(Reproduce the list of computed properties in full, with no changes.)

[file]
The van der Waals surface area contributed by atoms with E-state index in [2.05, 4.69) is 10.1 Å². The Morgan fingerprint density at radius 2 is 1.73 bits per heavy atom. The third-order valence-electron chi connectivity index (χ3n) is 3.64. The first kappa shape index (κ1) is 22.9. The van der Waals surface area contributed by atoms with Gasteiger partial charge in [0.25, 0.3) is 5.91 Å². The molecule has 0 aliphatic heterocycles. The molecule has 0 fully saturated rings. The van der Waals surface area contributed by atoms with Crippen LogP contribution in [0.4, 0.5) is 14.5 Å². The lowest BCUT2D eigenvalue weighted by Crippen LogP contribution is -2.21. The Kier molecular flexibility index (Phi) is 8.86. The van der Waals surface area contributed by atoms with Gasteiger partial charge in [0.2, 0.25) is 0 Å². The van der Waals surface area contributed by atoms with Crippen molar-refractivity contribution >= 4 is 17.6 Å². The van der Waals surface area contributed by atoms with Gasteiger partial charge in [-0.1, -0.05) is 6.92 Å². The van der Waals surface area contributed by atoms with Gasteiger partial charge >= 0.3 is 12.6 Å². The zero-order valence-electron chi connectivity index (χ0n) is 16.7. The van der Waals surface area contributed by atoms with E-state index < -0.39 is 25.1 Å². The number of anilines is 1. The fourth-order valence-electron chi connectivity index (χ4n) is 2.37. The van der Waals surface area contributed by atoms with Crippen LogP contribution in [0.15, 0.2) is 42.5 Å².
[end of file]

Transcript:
The van der Waals surface area contributed by atoms with E-state index in [2.05, 4.69) is 10.1 Å². The Morgan fingerprint density at radius 2 is 1.73 bits per heavy atom. The third-order valence-electron chi connectivity index (χ3n) is 3.64. The first kappa shape index (κ1) is 22.9. The van der Waals surface area contributed by atoms with Gasteiger partial charge in [0.25, 0.3) is 5.91 Å². The molecule has 0 aliphatic heterocycles. The molecule has 0 fully saturated rings. The van der Waals surface area contributed by atoms with Crippen LogP contribution in [0.4, 0.5) is 14.5 Å². The lowest BCUT2D eigenvalue weighted by Crippen LogP contribution is -2.21. The Kier molecular flexibility index (Phi) is 8.86. The van der Waals surface area contributed by atoms with Gasteiger partial charge in [0.2, 0.25) is 0 Å². The van der Waals surface area contributed by atoms with Crippen molar-refractivity contribution >= 4 is 17.6 Å². The van der Waals surface area contributed by atoms with Gasteiger partial charge in [-0.1, -0.05) is 6.92 Å². The van der Waals surface area contributed by atoms with Gasteiger partial charge >= 0.3 is 12.6 Å². The zero-order valence-electron chi connectivity index (χ0n) is 16.7. The van der Waals surface area contributed by atoms with E-state index < -0.39 is 25.1 Å². The number of anilines is 1. The fourth-order valence-electron chi connectivity index (χ4n) is 2.37. The van der Waals surface area contributed by atoms with Crippen LogP contribution in [0.15, 0.2) is 42.5 Å².